Written By Kevin Kerfoot / Reviewed By Ray Spotts
Researchers from the University of Delaware and Ecole des Ponts and University Paris-Est in France have discovered a process called contact-controlled aging that explains some age-related changes in toothpaste materials. They found that contacts form between particles. They stabilize the microstructure of these materials and then those contacts stiffen thereby increasing the stiffness of the materials.
The study - published in the journal Nature Materials - has some broad-ranging implications because there are a lot of types of problems where this type of contact aging may be really important.
Many toothpaste materials - known as dense colloidal suspensions - stiffen as they age. Changes in the loads the materials undergo over time are partly responsible, but for decades experts have suspected that there’s more going on inside these materials.
By understanding how materials age, the people who use them can design better ways to predict and lessen unwanted changes in materials performance. The experiments closely tie the chemistry of the particle surfaces, which can be tailored by chemical reactions or with additives like surfactants and polymers, to the bulk material properties.
“When people think about aging in materials and the mechanical properties of materials as they age, especially in rheology or the study of how things flow, this mechanism has been overshadowed by changes in the organization, or microstructure, of the material,” says Eric Furst, University of Delaware chemical and biomolecular engineering professor and chair.
Aging Process Of Toothpaste Materials
A variety of methods were used to explore aging in silica and polymer latex suspensions. Initial experiments showed that the microstructure of the materials does not change over time so if the particles don’t change positions, then something must be happening between them.
Laser tweezer experiments and the study of the stiffness of bonds in the silica and latex materials under investigation were conducted. These experiments enabled the discovery of contact aging. Additional experiments suggested genericity – meaning that the results are likely to apply to a wide variety of dense colloidal suspensions.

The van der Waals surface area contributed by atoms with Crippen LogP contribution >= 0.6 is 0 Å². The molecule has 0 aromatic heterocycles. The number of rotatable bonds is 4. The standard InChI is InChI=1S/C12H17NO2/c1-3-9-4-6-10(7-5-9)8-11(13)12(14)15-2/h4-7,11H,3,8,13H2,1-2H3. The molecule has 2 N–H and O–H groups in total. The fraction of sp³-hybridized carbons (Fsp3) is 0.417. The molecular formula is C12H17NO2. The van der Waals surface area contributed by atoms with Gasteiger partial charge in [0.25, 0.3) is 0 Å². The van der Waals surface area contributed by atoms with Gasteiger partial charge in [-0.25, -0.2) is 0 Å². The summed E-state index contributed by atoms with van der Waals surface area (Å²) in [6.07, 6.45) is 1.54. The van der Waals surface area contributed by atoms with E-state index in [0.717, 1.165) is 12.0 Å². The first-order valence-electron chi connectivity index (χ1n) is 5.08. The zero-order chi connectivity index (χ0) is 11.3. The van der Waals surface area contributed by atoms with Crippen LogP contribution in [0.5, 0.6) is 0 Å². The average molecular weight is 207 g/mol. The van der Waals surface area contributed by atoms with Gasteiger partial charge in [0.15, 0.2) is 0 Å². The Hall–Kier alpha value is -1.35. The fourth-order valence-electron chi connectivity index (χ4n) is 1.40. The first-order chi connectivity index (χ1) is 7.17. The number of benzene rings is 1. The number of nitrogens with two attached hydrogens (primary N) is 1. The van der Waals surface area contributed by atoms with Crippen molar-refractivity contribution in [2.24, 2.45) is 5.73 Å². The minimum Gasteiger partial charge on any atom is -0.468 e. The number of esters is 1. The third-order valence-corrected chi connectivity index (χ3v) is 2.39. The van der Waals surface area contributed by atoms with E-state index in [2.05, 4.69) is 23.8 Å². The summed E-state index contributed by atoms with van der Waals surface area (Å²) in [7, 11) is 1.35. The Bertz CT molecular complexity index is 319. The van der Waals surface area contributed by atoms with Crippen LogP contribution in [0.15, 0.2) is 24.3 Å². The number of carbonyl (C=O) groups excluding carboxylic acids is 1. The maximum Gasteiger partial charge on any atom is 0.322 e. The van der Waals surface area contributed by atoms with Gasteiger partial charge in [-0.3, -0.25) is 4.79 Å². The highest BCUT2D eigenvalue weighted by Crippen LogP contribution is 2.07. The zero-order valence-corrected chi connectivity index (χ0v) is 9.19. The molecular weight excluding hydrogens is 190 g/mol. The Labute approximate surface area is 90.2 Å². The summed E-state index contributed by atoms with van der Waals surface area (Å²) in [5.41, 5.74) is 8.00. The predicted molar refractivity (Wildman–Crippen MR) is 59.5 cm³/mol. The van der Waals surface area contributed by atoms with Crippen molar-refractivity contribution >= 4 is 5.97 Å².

A wide range of industries could benefit from understanding the aging process of materials of this type, which includes cements, clays, soils, inks, paints, and more.
Toothpaste materials and antibiotic resistance
Antimicrobial resistance has become a major threat to public health globally with approximately 700,000 people a year dying from antimicrobial-resistant infections. The Review On Antimicrobial Resistance report predicted this will reach 10 million deaths a year by 2050 if no action is taken now.
A common ingredient in toothpaste and hand wash could be contributing to antibiotic resistance, according to University of Queensland research. A study led by Dr. Jianhua Guo from UQ's Advanced Water Management Centre focused on triclosan, a compound used in more than 2,000 personal care products.
Triclosan and other chemicals in toothpaste materials
While it was well-known the overuse and misuse of antibiotics could create superbugs, researchers were unaware that other chemicals could also induce antibiotic resistance until now.
Wastewater from residential areas has similar or even higher levels of antibiotic resistant bacteria and antibiotic resistance genes compared to hospitals, where you would expect greater antibiotic concentrations.
"We then wondered whether non-antibiotic, antimicrobial (NAAM) chemicals such as triclosan can directly induce antibiotic resistance," Guo says. "These chemicals are used in much larger quantities at an everyday level, so you end up with high residual levels in the wider environment, which can induce multi-drug resistance.
"This discovery provides strong evidence that the triclosan found in personal care products that we use daily is accelerating the spread of antibiotic resistance."
This discovery should be a wake-up call to re-evaluate the potential impact of such chemicals. "While the U.S. Food and Drug Administration has banned the use of triclosan in antibacterial soap, the previous lack of unequivocal evidence prevented such a policy being adopted in other countries," says Professor Zhiguo Yuan, Advanced Water Management Centre Director.
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With over 30 years of writing and editing experience for newspapers, magazines and corporate communications, Kevin Kerfoot writes about natural health, nutrition, skincare and oral hygiene for Trusted Health Products’ natural health blog and newsletters.
Founder Ray Spotts has a passion for all things natural and has made a life study of nature as it relates to health and well-being. Ray became a forerunner bringing products to market that are extraordinarily effective and free from potentially harmful chemicals and additives. For this reason Ray formed Trusted Health Products, a company you can trust for clean, effective, and healthy products. Ray is an organic gardener, likes fishing, hiking, and teaching and mentoring people to start new businesses. You can get his book for free, “How To Succeed In Business Based On God’s Word,” at www.rayspotts.com.